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1949 Hudson Super Six

I let my better judgement lapse and bought a classic car, a 1949 Hudson Super 6. It came last week, and so now begins the long process of figuring out this ancient behemoth.

The most inconvenient spot.

The most inconvenient spot.

I was away when the auto shippers arrived, and I authorized a dead drop. In retrospect, this was rather foolish, because they left it in the most inconvenient spot possible, blocking access to my garage and trapping my roommate’s car! He was able to put it into neutral, and maneuver it into a spot so we could get in and out (just barely). I fear, though, that in the process of doing that, he ripped one of the rear tire (which had lost all air in the journey) off the rim.

Flat as a flitter.

Flat as a flitter.

First order of business is, of course, to get the thing started! It took me longer than I care to admit to figure out that the battery was disconnected. Once connected, all the lights would come on, but after pressing the starter button, everything would just die. I’d been warned by the seller that the battery was kind of finacky, and wouldn’t hold a charge for long.

It's a 6-Volt Battery.  A bit worse for wear.

It’s a 6-Volt Battery. A bit worse for wear.

One thing to note about these older cars, is that rather than the normal negative ground found on modern cars, the Hudson is positive ground.  The positive wire also contains the ground.  The net effect of this, is that the charger is hooked up backwards compared to how it would be on a normal car.

Charging Away.

Charging Away.

After charging for a while, I was able to get it to crank, but still had a lot of difficulty getting it to start.  It took several tries, but I finally got it…only to have it stall out a few seconds later, but that’s still progress!

There’s really not a lot on the internet for these cars, but I’ve found a few good resources.  Someone’s put the

I let my better judgement lapse and bought a classic car, a 1949 Hudson Super 6. It came last week, and so now begins the long process of figuring out this ancient behemoth.

The most inconvenient spot.

The most inconvenient spot.

I was away when the auto shippers arrived, and I authorized a dead drop. In retrospect, this was rather foolish, because they left it in the most inconvenient spot possible, blocking access to my garage and trapping my roommate’s car! He was able to put it into neutral, and maneuver it into a spot so we could get in and out (just barely). I fear, though, that in the process of doing that, he ripped one of the rear tire (which had lost all air in the journey) off the rim.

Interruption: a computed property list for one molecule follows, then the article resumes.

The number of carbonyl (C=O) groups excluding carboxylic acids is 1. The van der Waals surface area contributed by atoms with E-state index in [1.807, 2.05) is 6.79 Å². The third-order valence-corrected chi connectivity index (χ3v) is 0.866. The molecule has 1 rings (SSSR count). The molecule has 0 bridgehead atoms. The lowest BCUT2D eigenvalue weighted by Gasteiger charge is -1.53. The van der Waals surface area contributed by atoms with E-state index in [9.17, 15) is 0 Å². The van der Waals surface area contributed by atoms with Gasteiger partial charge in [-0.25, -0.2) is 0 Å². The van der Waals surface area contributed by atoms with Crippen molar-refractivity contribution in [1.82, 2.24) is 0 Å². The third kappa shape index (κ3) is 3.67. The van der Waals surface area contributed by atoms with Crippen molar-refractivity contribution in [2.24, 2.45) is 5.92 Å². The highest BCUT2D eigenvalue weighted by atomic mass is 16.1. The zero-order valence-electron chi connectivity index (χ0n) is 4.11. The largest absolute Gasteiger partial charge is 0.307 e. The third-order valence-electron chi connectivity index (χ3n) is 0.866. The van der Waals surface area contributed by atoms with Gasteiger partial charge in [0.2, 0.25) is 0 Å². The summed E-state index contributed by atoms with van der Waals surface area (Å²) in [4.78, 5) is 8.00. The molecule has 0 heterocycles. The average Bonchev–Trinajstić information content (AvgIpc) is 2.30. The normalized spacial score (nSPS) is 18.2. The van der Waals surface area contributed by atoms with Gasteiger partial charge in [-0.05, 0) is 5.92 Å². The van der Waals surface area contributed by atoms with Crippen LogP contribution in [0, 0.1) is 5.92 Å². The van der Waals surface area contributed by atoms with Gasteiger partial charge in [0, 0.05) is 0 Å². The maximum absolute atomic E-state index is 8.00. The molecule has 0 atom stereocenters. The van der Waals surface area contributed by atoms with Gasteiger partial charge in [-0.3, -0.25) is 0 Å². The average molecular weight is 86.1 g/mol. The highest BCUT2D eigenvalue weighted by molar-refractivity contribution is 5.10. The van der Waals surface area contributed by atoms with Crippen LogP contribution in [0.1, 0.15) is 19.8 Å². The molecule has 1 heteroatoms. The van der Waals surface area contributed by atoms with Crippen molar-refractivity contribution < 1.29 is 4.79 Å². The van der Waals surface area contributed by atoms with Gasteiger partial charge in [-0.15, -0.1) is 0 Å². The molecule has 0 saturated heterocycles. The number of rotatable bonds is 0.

Flat as a flitter.

Flat as a flitter.

First order of business is, of course, to get the thing started! It took me longer than I care to admit to figure out that the battery was disconnected. Once connected, all the lights would come on, but after pressing the starter button, everything would just die. I’d been warned by the seller that the battery was kind of finacky, and wouldn’t hold a charge for long.

It's a 6-Volt Battery.  A bit worse for wear.

It’s a 6-Volt Battery. A bit worse for wear.

One thing to note about these older cars, is that rather than the normal negative ground found on modern cars, the Hudson is positive ground.  The positive wire also contains the ground.  The net effect of this, is that the charger is hooked up backwards compared to how it would be on a normal car.

Charging Away.

Charging Away.

After charging for a while, I was able to get it to crank, but still had a lot of difficulty getting it to start.  It took several tries, but I finally got it…only to have it stall out a few seconds later, but that’s still progress!

There’s really not a lot on the internet for these cars, but I’ve found a few good resources.  Someone’s put the owner’s manual, which is significantly more detailed than modern owner’s manuals. This page also has several other technical documents.

That being said, there are some gaps, and a lot of things aren’t clearly spelt out. For instance, there is a lever to open the hood, but the manual does not clearly state where it is.

Lever to open hood.  See how it protrudes in the gap between the chrome grill and the top of the frame.

Lever to open hood. See how it protrudes in the gap between the chrome grill and the top of the frame.

I’m also unsure about the jack points, and a few other things.  My inside dash also doesn’t match the owners manual, and I don’t think it’s original.  The give-a-way being the word Commodore on the dash, which is the higher trim level of this car.